My first reaction to the night’s results:
Make shock jock André Arthur the Speaker of the House! Make André Arthur Speaker of the House! C’mon!!!
No? Oh, well. Go with Peter Milliken, again.
Manning a polling booth for twelve hours can be summed up as bursts of activity mingled with long stretches of boredom. And it’s a long day. I was on duty from 8:45 a.m. to 10:30 p.m. But I think it was worth it.
I calculated that my polling station had a roughly 66% turnout this election, higher than the national average in 2004. Lots of people came out, and voters seemed to take their choice seriously. It was a dogfight in my poll. The incumbent, Liberal Karen Redman, got the most votes, but she was one ahead of the second place candidate, Conservative Stephen Cage, and eight ahead of NDPer Richard Walsh-Bowers. There were only two spoiled ballots (including one crudely drawn representation of a middle finger). Not bad when 179 people showed up to vote. People, in general, seemed to take this vote more seriously than the one in 2004. Maybe they realized that, now more than ever, their vote counted.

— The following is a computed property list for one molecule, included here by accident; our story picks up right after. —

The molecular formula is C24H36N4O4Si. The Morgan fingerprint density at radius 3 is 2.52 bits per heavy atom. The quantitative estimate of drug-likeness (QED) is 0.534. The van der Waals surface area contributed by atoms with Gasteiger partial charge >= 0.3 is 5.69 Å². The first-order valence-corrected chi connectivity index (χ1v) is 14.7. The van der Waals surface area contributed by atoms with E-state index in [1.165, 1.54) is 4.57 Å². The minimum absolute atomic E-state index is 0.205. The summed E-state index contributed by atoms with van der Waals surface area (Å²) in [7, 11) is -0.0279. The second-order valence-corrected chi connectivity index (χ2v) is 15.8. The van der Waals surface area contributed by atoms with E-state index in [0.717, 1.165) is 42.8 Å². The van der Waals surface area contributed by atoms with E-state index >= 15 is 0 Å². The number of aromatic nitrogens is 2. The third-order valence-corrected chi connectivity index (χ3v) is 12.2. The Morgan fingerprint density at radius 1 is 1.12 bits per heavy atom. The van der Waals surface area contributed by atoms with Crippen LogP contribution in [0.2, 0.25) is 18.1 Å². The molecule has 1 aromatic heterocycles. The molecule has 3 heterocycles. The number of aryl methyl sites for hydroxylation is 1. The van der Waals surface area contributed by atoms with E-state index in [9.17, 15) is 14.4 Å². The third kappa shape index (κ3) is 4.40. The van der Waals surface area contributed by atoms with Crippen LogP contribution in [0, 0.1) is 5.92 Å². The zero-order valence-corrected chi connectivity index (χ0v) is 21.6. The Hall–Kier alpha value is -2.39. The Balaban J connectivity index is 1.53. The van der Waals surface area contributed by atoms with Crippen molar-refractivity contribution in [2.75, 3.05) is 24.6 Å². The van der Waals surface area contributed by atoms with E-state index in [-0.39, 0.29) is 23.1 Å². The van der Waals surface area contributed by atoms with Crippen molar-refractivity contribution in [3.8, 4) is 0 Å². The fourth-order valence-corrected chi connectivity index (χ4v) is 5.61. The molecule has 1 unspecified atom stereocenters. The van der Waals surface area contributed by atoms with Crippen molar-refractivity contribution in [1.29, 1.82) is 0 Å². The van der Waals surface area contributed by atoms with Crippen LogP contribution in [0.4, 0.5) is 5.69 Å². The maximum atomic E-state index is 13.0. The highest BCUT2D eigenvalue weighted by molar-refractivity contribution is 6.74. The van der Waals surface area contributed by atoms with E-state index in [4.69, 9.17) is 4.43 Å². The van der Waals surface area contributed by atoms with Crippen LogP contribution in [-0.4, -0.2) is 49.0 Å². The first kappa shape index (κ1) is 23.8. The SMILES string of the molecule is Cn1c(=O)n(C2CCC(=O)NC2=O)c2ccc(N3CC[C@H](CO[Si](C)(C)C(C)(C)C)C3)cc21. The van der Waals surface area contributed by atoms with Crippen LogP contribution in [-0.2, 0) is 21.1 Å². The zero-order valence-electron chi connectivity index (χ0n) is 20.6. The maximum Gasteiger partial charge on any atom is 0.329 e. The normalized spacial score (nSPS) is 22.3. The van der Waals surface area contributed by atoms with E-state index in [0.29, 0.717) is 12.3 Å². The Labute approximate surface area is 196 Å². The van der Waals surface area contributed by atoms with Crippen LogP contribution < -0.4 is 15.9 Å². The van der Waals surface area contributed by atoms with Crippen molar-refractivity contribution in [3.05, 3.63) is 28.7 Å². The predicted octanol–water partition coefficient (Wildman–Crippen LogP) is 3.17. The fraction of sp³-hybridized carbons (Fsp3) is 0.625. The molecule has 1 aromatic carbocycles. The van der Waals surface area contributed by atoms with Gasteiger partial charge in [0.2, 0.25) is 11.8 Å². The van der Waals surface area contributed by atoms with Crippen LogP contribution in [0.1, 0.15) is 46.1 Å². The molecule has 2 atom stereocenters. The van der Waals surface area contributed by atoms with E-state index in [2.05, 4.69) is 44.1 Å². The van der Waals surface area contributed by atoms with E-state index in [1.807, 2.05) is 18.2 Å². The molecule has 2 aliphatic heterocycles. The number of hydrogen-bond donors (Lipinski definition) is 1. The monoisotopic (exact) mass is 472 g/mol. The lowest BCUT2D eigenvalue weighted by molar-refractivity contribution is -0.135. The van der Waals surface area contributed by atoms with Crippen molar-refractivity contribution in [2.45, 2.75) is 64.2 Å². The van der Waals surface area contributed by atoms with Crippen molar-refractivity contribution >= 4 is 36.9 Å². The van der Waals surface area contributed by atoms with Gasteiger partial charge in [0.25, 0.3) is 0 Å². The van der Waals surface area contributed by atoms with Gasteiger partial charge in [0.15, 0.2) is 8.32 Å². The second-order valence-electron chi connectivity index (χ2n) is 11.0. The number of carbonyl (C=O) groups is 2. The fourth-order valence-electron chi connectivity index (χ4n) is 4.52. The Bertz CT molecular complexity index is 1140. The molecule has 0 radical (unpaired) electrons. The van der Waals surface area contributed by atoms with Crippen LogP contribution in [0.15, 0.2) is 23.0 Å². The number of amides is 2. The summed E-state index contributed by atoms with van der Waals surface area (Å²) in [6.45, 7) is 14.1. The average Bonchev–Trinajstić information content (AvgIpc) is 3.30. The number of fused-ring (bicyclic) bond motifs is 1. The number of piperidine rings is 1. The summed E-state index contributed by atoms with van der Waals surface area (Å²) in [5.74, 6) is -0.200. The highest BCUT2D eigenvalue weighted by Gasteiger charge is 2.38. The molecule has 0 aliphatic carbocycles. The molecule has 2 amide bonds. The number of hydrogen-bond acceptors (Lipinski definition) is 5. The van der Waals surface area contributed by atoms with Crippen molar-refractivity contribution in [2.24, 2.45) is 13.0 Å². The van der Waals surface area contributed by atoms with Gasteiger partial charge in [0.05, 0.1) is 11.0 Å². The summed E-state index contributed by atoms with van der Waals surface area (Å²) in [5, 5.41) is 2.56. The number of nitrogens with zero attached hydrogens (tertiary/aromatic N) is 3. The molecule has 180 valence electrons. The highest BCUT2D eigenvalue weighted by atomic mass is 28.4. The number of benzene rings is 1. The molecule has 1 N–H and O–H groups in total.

I hope to have the results of the second Bow. James Bow election poll on Wednesday. It may take me a fair chunk of today to put everything together. So pay attention to this page.
My thoughts on the election: it was largely what I was hoping for. It was a change of government, but it wasn’t a majority. It gave the NDP something close to the balance of power, and it leaves open the possibility of a Conservative-NDP informal coalition. I don’t think the Liberals received as much of a spanking as they deserved, but the verdict of the electorate should be quite clear to even the most partisan Liberals. The party needs to spend some time in deep introspection. Paul Martin needs to resign and a wide-open leadership convention needs to take place. Will this happen? Time will tell.